With my hours I make enough money to keep us all ticking over – we aren’t millionaires (YET) but it’s more than I’d be able to make at a part time admin job that would fit around the kids and let’s face it, blogging still doesn’t feel like work. It ain’t easy though, I’m ‘on’ all the time and spend all my evenings at my computer. When the school holidays come round it is HARD to fit work in around the kids, ditto sickness (mine or the children’s).
How did you start making money from your blog?
There are a few ways you can make money from your blog. You can look into ad programmes, like Google Adsense, join an ad network (I’m a member of Handpicked Future and I love them) or work with affiliate networks. I use SkimLinks as it’s an automated service and as I’m not blogging much about fashion, which I think is where you can make the big bucks through affiliates such as RewardStyle. Saying that, I earn about 7 quid a month through them so it’s not exactly a big money spinner ;)
There are plenty of agencies offering sponsored posts out there. My favourites are Collective Bias (lovely Jo Middleton is in charge of CB in the UK – you can apply here), TAN Media and iProspect and I’d say it’s definitely worth reaching out to them if you’re interested in hosting sponsored content on your blog.
When it comes to prospective clients I always try to keep any communication as professional as possible and so supply a Media Pack which includes a lovely little background about me, any awards I’ve been nominated for, where I can be found on Social Media and my blog statistics. Bear in mind that lots of companies will enquire about your Page Rank and Domain Authority so it’s worth popping those in too. You can find these things at the Open Site Explorer. If you’re interested in working directly with brands then this is a great resource, and here’s how to draft a great media kit.
Aren’t you selling out by hosting sponsored posts?
Really, I don’t think so. I see the money I get paid for sponsored posts as payment for all the posts I do for the love ;) And I really do try to make sure they’re all as entertaining as possible, even if they are about supermarkets or vaginas. Plus, companies like Collective Bias are changing the way we work with brands by encouraging creativity when it comes to crafting our posts. My favourite work I’ve done for them was based on gin, obviously.
How do you stay motivated?
Not having any set working hours is difficult. As is working at home… it’s so easy to get distracted by the TV/washing/lunch/next door’s cat in the garden. I try to stay as focussed as I can when I’m at my computer, but oh look, a pigeon… so I try to mix it up and work from cafes on occasion. I also find that sometimes I can wake up after a bad night with the kids and just feel so uninspired. It’s really difficult to be creative and efficient when you’re running on four hours sleep and your bed is upstairs calling your name.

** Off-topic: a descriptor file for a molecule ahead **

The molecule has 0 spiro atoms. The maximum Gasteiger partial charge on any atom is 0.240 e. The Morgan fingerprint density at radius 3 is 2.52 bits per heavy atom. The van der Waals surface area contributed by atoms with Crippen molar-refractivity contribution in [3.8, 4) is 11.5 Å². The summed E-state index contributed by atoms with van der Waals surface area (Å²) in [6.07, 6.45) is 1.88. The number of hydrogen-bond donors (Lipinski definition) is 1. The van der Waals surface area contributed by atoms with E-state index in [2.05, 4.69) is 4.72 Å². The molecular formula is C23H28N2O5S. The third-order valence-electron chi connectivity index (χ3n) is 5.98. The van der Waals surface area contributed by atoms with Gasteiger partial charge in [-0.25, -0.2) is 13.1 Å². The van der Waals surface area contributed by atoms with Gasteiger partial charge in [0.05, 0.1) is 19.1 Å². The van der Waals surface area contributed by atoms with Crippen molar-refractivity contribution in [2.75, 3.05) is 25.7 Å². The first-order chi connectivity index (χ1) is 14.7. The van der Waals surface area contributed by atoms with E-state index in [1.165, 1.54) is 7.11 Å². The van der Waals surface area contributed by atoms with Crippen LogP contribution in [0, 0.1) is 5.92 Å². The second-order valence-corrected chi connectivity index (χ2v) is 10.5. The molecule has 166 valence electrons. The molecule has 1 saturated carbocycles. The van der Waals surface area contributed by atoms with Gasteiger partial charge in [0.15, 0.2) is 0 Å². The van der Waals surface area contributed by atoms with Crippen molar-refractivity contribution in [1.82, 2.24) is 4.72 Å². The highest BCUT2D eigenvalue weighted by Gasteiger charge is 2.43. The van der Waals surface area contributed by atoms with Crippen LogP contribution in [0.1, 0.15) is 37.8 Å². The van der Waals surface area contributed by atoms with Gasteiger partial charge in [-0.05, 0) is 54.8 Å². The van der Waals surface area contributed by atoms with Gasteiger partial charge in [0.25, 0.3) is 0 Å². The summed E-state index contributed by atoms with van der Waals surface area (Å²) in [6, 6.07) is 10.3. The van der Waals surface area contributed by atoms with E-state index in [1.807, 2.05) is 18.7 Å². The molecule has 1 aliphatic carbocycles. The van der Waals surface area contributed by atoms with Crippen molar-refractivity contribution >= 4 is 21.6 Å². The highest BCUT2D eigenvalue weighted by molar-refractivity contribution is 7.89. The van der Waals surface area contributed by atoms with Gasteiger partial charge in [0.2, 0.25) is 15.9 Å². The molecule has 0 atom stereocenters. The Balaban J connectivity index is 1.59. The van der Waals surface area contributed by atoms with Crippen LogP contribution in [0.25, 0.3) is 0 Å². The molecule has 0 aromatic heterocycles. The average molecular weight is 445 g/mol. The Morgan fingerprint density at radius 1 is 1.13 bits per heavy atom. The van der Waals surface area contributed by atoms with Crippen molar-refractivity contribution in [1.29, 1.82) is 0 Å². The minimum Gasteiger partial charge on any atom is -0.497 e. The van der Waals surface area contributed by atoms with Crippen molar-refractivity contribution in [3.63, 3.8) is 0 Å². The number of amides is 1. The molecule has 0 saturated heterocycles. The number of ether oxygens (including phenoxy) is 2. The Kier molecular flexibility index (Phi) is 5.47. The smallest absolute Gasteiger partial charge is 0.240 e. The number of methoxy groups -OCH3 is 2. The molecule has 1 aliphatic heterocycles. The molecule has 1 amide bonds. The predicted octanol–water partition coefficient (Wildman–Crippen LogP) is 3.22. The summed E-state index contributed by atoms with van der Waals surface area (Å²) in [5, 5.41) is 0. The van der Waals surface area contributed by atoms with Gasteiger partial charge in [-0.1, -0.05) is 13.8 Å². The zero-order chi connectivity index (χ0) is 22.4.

There are upsides to working for yourself though. On the one hand, if I’ve got a deadline to work to it’s a pain in the bum to tell my friends I can’t bring the kids to a picnic at the park today because I’ve got to write a post about mortgages, but on the other hand it’s great to be able to take a spontaneous morning off if I don’t have anything time-sensitive to deal with.
Writing-wise I find I’m pretty productive between the hours of 7-9pm so I try to get all my posts scribbled then if I can. Otherwise I try to use other empty pockets of time that would otherwise be spent staring into space; train journeys, waiting for school to finish, waking up in the middle of the night, that sort of thing. You’d be surprised how many of my blog posts began their life hastily planned out on my iPhone!
I find it really hard to motivate myself to respond to emails that aren’t urgent (SORRY!). My inbox is always drowning in messages and this is something I wish I could get better at. I also wish I had more time to reply to reader comments and comment on other blogs.
Looking at the bigger picture, it is really difficult to maintain a pace of posting. I’m happy with 3 posts a week but I know other bloggers (like the lovely Fritha) manage up to 5 posts a week. There’s a lot of time that goes into that: planning, photography, the actual writing, editing, promoting… and that’s before you take admin and factoring the running of Social Media accounts into the equation. Especially if you’re working a full time job or you have kids to look after- it can be impossible when the last thing you want to do is sit down at your computer and start writing. But I’ve always treated my blog like a business, even before it made money; it’s something I’m so proud of that I really want to be as successful as possible. I have given up things that I used to enjoy (evening Friends marathons on Comedy Central, going out to lunch) in favour of dedicating time to the blog. So far it’s paying off.
How do you keep your private life private?
When I’m writing it’s very rare I think about oversharing. Is that weird? I write about what feels natural to me, issues I think others will benefit from reading about or times in my life I want to remember in the future. It is odd when my friends know what’s up with me before I tell them when we meet for coffee or when I’m recognised from my blog in the supermarket (hi Gemma!) (totally made me feel like a rockstar by the way). I guess there are lines I’ve unconsciously drawn; I wrote a bit about dating but won’t write about my relationship, my parents read the blog so I won’t write about sex (Mum: I’ve only done it twice, promise) and I steer away from anything to do with my ex. In the future if the children ever have a problem with anything I’m writing or have written about them then I will respect their wishes and take it down.